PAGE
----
Sometimes I try to remember what I was like when I was six-years old. I picked my nose a lot. At recess, I played ‘house’ with the other first-graders. And after we played house, we would argue over “who loves the color pink the most.” (I did.)
I try to remember some of my biggest worries: the snacks in my lunchbox or the superhero on my shirt. I remember telling my mom that, when I grew up, I wanted to be a full-time firefighter and donut maker.
Other than that, I don’t remember much. I assume that’s the same for most of us: we were too young to know what was going on. Before coming to New Jersey for college, I asked my friend Federico the same question — what did he remember?
Fed and I met when we were six; we were in the same first-grade class. He remembered that we bonded quickly because we both liked the same slide at our local park and that we both had curly hair. We were essentially twins — exact same interests, both told stupid jokes, and we smiled whenever possible.
But, unlike me, Fed wasn’t born in Arkansas; he was from Mexico. Three months before first grade, Fed’s parents brought him to America so he could have “a better life.” At six years old, Fed was ‘undocumented’ — or, as called by some, an ‘illegal alien.’
This past Tuesday, Federico’s status in America became threatened. President Trump announced he was phasing out the Deferred Action for Childhood Arrivals program, also known as DACA. This program offers a reprieve from deportation for certain people under 31, most of whom were typically brought to the United States as young children, such as three or four years old.
The DACA program requires people like Federico to renew a permit every two years (he has to pay the administrative fees), and in return, Federico is allowed to pay taxes, go to school, get a job, and travel freely within the United States.
Yet by phasing out DACA, Mr. Trump will send Federico to a country where he has never even lived. And it isn’t just Federico. Almost one million other DACA recipients, commonly called ‘Dreamers,’ will be taken to countries they don’t consider their own.
Mr. Trump is tarnishing America’s lifelong embrace of immigrants, which used to be a pillar of our nation. Even worse, he is punishing the six-year olds who came into this country with no understanding of immigration law — who, at most, only wanted to go to school and fight over the color pink.
If Mr. Trump were ending a program that gave a ‘free pass’ to unauthorized immigrants, I could understand how this could be a many-sided issue. But DACA doesn’t provide a ‘free pass.’ Mr. Trump ended a program that directly affects the lives of young children and young professionals. That is inexcusable.
For me, DACA highlights America’s morals and willingness to help others, transcending politics or economics. Even though the average Dreamer makes $17 per hour — in total, contributing $512 billion to our nation’s GDP — we can’t use this to decide if a human is worth keeping in our communities. And even though the average age of a Dreamer is twenty-two years old — a majority of whom are still in high school — we can’t reduce people like Federico to figures.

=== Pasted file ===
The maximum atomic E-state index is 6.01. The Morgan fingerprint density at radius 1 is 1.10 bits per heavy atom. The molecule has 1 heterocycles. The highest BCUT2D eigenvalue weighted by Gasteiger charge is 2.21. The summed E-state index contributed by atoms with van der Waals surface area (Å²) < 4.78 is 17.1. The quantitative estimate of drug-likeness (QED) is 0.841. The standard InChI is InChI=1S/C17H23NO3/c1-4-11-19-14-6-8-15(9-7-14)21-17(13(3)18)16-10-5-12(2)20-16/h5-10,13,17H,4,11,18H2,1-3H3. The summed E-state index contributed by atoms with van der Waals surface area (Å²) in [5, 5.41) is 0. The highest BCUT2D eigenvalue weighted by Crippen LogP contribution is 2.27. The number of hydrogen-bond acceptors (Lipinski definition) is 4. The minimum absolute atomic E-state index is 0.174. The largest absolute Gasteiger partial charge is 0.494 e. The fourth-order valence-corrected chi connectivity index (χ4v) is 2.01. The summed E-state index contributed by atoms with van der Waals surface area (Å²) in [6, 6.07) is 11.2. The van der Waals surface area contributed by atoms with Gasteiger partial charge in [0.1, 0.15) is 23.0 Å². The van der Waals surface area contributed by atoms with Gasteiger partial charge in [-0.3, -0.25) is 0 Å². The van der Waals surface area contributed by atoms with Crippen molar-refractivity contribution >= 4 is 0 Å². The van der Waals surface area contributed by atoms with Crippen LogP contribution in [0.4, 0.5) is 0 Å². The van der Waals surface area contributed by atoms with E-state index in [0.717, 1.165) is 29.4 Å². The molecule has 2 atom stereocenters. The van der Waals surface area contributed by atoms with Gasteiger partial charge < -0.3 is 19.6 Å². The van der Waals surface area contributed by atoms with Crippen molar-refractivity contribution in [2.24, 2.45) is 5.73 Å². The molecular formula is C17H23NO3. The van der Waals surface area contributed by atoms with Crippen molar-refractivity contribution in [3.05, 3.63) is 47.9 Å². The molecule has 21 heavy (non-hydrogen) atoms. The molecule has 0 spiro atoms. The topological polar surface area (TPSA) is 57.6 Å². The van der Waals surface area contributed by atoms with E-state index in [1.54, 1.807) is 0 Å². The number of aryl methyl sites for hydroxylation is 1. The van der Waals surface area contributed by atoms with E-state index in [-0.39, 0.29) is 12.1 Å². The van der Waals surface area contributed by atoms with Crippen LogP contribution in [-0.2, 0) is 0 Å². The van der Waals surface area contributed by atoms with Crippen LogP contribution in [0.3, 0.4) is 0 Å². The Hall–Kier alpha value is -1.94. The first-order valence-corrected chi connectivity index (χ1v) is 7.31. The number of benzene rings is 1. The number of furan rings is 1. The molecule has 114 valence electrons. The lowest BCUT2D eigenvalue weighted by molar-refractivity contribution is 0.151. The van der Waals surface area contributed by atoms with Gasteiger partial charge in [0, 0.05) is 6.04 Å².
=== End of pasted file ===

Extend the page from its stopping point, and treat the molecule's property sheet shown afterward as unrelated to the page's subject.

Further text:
Unfortunately though, some people remain upset by this program, mainly because of how it started.
DACA was created by executive order during the Obama administration, although some believed President Obama shouldn’t have had the capability to do so — calling it an abuse of power. Yet Pres. Obama’s ability to enact direct changes to America’s bureaucratic departments — such as the United States Citizenship and Immigration Services — was granted to him by Congress and is defined in Article I of the Constitution.
Even further, recent legal battles against DACA have been consistently struck down, commonly with references to Supreme Court cases like Youngstown Sheet & Tube Co. v. Sawyer — a case reasserting the executive authority granted to the President. In some cases, DACA lawsuits have been entirely dismissed, such as one filed by the state of Mississippi and a group of ICE agents early in 2015.
DACA has legal precedent, constitutional backing, and bipartisan support by the members of Congress and the American people.
But now it doesn’t even matter. Just as Mr. Obama had the ability to enact this program, Mr. Trump has the ability to dismantle it. Even though the best approach for Mr. Trump would have been to leave DACA alone, instead, he does everything he can to spite President Obama’s legacy — in this case, reversing a landmark policy and complicating the status of hundreds of thousands of Dreamers. His crass decision to end DACA — albeit, appeases to his base — also affects hundreds of American employers.
With 96% of Dreamers employed as teachers, engineers, and healthcare professionals, among other jobs, will employers be required to swiftly terminate their employees? How will this affect small businesses and major industries?
If Congress is unable to provide a solution, can Dreamers seek alternative ways to stay in America, such as through marriage or political asylum?
Could an already understaffed immigration department handle an additional 800,000 people in its roster, when the federal budget affords deporting only “400,000” people annually?
It seems there was no consideration to the consequences of phasing out DACA. This sudden change in policy creates heartache for many communities across America. It affects people in my life, and it even affects people on the Stevens campus.
Maybe Congress will pass an alternative form of DACA. But based on Congress’ past ineffectiveness, I worry Dreamers, like Federico, will have nothing to rely on.
I wish there was more we could do. But, in the meantime, we can only provide a willingness to fight for what’s right and love for all the families affected.